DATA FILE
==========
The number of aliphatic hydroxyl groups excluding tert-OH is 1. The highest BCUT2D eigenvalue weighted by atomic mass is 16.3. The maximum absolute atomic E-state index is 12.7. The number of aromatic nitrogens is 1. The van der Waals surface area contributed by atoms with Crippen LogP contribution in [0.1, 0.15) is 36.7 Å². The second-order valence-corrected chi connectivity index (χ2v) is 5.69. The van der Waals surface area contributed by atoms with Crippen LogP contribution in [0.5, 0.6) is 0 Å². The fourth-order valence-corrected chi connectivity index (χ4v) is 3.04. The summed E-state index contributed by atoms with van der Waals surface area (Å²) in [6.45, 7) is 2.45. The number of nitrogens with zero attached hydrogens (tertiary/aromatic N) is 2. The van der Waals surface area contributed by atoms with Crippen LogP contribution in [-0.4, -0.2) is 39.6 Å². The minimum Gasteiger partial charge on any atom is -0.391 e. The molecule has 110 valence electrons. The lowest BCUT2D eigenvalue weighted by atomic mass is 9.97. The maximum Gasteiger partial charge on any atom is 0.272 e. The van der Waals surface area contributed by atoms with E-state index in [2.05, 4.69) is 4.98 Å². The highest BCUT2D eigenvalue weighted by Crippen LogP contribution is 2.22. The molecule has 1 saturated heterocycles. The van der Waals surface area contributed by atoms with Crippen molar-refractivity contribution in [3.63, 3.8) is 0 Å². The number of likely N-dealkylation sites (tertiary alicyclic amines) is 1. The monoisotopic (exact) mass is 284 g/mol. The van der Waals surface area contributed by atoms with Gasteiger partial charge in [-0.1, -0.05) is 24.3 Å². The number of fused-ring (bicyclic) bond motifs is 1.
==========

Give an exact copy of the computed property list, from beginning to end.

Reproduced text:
The number of aliphatic hydroxyl groups excluding tert-OH is 1. The highest BCUT2D eigenvalue weighted by atomic mass is 16.3. The maximum absolute atomic E-state index is 12.7. The number of aromatic nitrogens is 1. The van der Waals surface area contributed by atoms with Crippen LogP contribution in [0.1, 0.15) is 36.7 Å². The second-order valence-corrected chi connectivity index (χ2v) is 5.69. The van der Waals surface area contributed by atoms with Crippen LogP contribution in [0.5, 0.6) is 0 Å². The fourth-order valence-corrected chi connectivity index (χ4v) is 3.04. The summed E-state index contributed by atoms with van der Waals surface area (Å²) in [6.45, 7) is 2.45. The number of nitrogens with zero attached hydrogens (tertiary/aromatic N) is 2. The van der Waals surface area contributed by atoms with Crippen LogP contribution in [-0.4, -0.2) is 39.6 Å². The minimum Gasteiger partial charge on any atom is -0.391 e. The molecule has 110 valence electrons. The lowest BCUT2D eigenvalue weighted by atomic mass is 9.97. The maximum Gasteiger partial charge on any atom is 0.272 e. The van der Waals surface area contributed by atoms with E-state index in [2.05, 4.69) is 4.98 Å². The highest BCUT2D eigenvalue weighted by Crippen LogP contribution is 2.22. The molecule has 1 saturated heterocycles. The van der Waals surface area contributed by atoms with Crippen molar-refractivity contribution in [3.63, 3.8) is 0 Å². The number of likely N-dealkylation sites (tertiary alicyclic amines) is 1. The monoisotopic (exact) mass is 284 g/mol. The van der Waals surface area contributed by atoms with Gasteiger partial charge in [-0.1, -0.05) is 24.3 Å². The number of fused-ring (bicyclic) bond motifs is 1.